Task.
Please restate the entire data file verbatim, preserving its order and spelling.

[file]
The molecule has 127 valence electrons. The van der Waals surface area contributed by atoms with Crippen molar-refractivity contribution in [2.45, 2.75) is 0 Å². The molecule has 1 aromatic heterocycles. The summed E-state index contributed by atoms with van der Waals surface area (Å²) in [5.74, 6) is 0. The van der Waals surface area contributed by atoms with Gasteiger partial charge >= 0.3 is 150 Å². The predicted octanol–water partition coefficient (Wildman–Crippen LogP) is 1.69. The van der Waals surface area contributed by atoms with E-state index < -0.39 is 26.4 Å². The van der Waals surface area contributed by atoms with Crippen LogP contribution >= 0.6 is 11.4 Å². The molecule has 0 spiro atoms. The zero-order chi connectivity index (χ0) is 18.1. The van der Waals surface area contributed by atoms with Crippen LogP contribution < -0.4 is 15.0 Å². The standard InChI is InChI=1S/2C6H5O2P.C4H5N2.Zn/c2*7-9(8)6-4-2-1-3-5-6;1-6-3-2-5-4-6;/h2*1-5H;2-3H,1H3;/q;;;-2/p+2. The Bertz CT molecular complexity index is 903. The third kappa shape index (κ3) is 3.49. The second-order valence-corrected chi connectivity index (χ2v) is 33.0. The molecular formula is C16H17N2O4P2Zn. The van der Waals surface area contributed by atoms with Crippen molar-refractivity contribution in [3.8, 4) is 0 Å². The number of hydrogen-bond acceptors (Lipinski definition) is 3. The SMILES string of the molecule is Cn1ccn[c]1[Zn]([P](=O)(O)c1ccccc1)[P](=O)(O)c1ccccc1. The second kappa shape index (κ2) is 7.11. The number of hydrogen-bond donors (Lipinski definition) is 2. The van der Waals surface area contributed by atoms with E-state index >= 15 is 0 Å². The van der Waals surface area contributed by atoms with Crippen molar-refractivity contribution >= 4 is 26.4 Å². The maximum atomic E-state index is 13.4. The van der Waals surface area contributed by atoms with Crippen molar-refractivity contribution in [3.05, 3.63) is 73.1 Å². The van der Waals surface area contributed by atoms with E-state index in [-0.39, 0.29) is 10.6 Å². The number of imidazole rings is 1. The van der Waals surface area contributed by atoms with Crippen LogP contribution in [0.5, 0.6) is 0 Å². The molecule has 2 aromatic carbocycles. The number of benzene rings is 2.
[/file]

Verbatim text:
The molecule has 127 valence electrons. The van der Waals surface area contributed by atoms with Crippen molar-refractivity contribution in [2.45, 2.75) is 0 Å². The molecule has 1 aromatic heterocycles. The summed E-state index contributed by atoms with van der Waals surface area (Å²) in [5.74, 6) is 0. The van der Waals surface area contributed by atoms with Gasteiger partial charge >= 0.3 is 150 Å². The predicted octanol–water partition coefficient (Wildman–Crippen LogP) is 1.69. The van der Waals surface area contributed by atoms with E-state index < -0.39 is 26.4 Å². The van der Waals surface area contributed by atoms with Crippen LogP contribution >= 0.6 is 11.4 Å². The molecule has 0 spiro atoms. The zero-order chi connectivity index (χ0) is 18.1. The van der Waals surface area contributed by atoms with Crippen LogP contribution < -0.4 is 15.0 Å². The standard InChI is InChI=1S/2C6H5O2P.C4H5N2.Zn/c2*7-9(8)6-4-2-1-3-5-6;1-6-3-2-5-4-6;/h2*1-5H;2-3H,1H3;/q;;;-2/p+2. The Bertz CT molecular complexity index is 903. The third kappa shape index (κ3) is 3.49. The second-order valence-corrected chi connectivity index (χ2v) is 33.0. The molecular formula is C16H17N2O4P2Zn. The van der Waals surface area contributed by atoms with Crippen molar-refractivity contribution in [3.8, 4) is 0 Å². The number of hydrogen-bond acceptors (Lipinski definition) is 3. The SMILES string of the molecule is Cn1ccn[c]1[Zn]([P](=O)(O)c1ccccc1)[P](=O)(O)c1ccccc1. The second kappa shape index (κ2) is 7.11. The number of hydrogen-bond donors (Lipinski definition) is 2. The van der Waals surface area contributed by atoms with E-state index >= 15 is 0 Å². The van der Waals surface area contributed by atoms with Crippen molar-refractivity contribution >= 4 is 26.4 Å². The maximum atomic E-state index is 13.4. The van der Waals surface area contributed by atoms with Crippen molar-refractivity contribution in [3.05, 3.63) is 73.1 Å². The van der Waals surface area contributed by atoms with E-state index in [-0.39, 0.29) is 10.6 Å². The number of imidazole rings is 1. The van der Waals surface area contributed by atoms with Crippen LogP contribution in [0.5, 0.6) is 0 Å². The molecule has 2 aromatic carbocycles. The number of benzene rings is 2.